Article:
Who started this culture war?

The identitarian left stirs up cultural conflict and then blames it on everyone else.

Tom Slater

Tom Slater

Topics Culture Identity Politics Politics UK

Who started Britain’s culture war? If the commentariat is to be believed, it is all the work of the Tory government, which is pushing confected controversies over political correctness to stir the prejudices of voters and distract from more important issues.

Take the almost week-long row over Last Night of the Proms, sparked by a Sunday Times report suggesting the BBC was planning to drop jingoistic singalong favourites ‘Rule Britannia’ and ‘Land of Hope and Glory’ in response to Black Lives Matter.

According to TV’s Ash Sarkar, it is ‘completely made up’. Johnson – who weighed in on the controversy on Tuesday – is merely ‘drawing attention away from… a bungled pandemic response’, and ‘nurturing a sense of grievance’ among his white, privileged base.

This row, says former chief prosecutor Nazir Afzal, was ‘deliberately timed to stop us focussing on the systemic problems we have’ in relation to race and inequality. Identitarian academic Kehinde Andrews tells CNN this is an ‘effort by right-wing media to undermine momentum from the Black Lives Matters movement’.

So it seems Johnson is at once incompetent (on Covid) and playing a blinding game of 4D culture-war chess, enlisting national newspapers to the end of ‘polarising once marginal issues’ and ‘turning them into potent symbols of the nation under threat from despotic minorities’.

Now, this ascribes to our increasingly at-drift government a level of strategic genius it really hasn’t earned. Plus the only ‘despotic minority’ being railed against is a cultural establishment determined to see imperial nostalgia and resurgent racism even in naff Proms singalongs.

But most importantly, even if you think the government is making hay out of this controversy, it didn’t conjure it out of thin air. And if the identitarian left is so keen to avoid the distraction of endless culture-war skirmishes, it should probably stop initiating so many of them.

Debate still rages around the precise facts of the Proms controversy. The BBC later announced that the songs would be performed, only without lyrics. It somewhat implausibly cited coronavirus, and singers’ spittle, as justification – even though other numbers will be sung on the night.

But you didn’t need to go far to find people in the cultural establishment who thought that ‘Rule Britannia’ and ‘Land of Hope and Glory’ were indeed quasi-racist, neo-imperialist anthems, and that the current moment demanded they be reworked if not junked.

Wasfi Kani, chief executive of Grange Park Opera in Surrey, told the ST that she supported the removal of the songs. Executive producer for the BBC’s Songs of Praise memorably compared singing ‘Rule Britannia’ at the Proms to Nazis shouting about gas chambers.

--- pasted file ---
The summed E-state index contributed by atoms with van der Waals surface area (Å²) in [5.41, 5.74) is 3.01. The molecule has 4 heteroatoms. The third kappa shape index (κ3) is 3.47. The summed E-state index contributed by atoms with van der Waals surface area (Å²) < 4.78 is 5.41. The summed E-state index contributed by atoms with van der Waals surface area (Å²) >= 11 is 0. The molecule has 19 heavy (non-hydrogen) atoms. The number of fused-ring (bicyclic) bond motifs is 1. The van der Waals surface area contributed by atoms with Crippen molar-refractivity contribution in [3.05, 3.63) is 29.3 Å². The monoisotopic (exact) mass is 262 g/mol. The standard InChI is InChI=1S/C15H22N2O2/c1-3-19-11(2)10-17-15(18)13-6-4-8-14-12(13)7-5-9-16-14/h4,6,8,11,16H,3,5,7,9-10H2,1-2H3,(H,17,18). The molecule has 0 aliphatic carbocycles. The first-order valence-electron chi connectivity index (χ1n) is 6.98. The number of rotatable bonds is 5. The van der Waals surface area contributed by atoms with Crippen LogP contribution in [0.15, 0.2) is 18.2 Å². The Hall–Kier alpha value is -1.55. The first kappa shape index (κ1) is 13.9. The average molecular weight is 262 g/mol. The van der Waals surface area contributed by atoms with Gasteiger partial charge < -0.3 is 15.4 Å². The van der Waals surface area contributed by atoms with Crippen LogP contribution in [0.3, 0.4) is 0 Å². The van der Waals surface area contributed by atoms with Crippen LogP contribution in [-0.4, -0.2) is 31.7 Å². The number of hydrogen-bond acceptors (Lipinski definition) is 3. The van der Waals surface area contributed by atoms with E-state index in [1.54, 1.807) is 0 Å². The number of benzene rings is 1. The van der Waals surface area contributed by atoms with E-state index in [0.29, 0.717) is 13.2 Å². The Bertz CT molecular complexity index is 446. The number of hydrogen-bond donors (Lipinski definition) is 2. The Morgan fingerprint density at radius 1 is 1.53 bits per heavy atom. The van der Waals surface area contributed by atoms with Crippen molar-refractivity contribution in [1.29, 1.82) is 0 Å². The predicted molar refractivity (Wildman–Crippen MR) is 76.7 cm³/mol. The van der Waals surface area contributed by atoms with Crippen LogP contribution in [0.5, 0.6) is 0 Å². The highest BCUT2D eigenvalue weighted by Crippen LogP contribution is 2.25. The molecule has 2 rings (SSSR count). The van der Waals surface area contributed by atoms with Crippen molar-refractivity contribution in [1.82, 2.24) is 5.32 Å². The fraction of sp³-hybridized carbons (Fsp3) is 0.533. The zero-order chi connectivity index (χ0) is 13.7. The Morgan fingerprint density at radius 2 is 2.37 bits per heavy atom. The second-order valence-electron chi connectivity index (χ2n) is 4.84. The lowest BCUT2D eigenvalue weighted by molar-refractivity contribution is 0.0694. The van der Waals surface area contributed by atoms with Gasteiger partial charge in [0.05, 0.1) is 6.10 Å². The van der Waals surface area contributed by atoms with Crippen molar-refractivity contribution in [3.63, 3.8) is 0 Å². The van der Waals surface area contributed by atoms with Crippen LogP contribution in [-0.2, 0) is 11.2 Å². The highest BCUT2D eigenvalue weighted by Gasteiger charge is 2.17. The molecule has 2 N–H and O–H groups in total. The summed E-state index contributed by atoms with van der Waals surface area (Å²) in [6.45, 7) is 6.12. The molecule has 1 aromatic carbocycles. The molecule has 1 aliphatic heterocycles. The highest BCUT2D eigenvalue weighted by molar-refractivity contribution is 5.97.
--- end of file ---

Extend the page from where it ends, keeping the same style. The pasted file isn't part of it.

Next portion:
Indeed, many of those saying the Proms thing is just a big bad Tory distraction, pointing out that it was never called for by Black Lives Matter or any other anti-racist group, basically agree with the idea that it is time to drop the songs from the programme.

‘No one’s banned the song, no one’s said nobody can listen to it, it’s not being burned in the Houses of Parliament’, Kehinde Andrews told CNN, only immediately to follow up: ‘Is this a song you want to sing to celebrate our public-service broadcast television? No it’s not, it’s not appropriate.’

The point here is that the woke set can’t accuse the government of fighting a cultural battle that it definitely didn’t start. Nor can they completely wash their hands of attempts at absurd cultural cleansing that they, in principle, support.

If anyone is ‘polarising once marginal issues’, it is a bourgeois left that seems oddly obsessed with cultural, historical remnants of our racist, imperialist past rather than the present; that claims to care about the more substantive issues but spends an inordinate amount of time raging against inanimate objects.

In the post-BLM battle over statues, sitcoms and now songs, those the left accuse of being right-wing culture warriors are often just reacting, often quite defensively, to the left’s own increasingly unhinged campaign of cultural cleansing and censorship.

What gets many people’s backs up about all this is not some deep respect for former slave traders or imperial nostalgia – it’s the idea, implicit in all these debates, that Britain is a foul place, with a foul history, full of foul people who need to be reminded of all this at every possible opportunity.

No doubt there are some of the right looking to make political capital out of this lunacy, and who have a tendency to respond to it with caricatured, performative patriotism. But for many people looking on aghast, this is not really political at all. In fact, it is the intrusion of politics into absolutely every area of life that irks them.

So, who started this culture war? Maybe it’s the people who have been charging around demanding that statues be toppled, speech be censored and now songs not be sung in the name of equality – rather than the people who, in the face of all this guff, dare to say ‘hang on a minute’.

Tom Slater is deputy editor at spiked. Follow him on Twitter: @Tom_Slater_

Picture by: Getty.

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Topics Culture Identity Politics Politics UK


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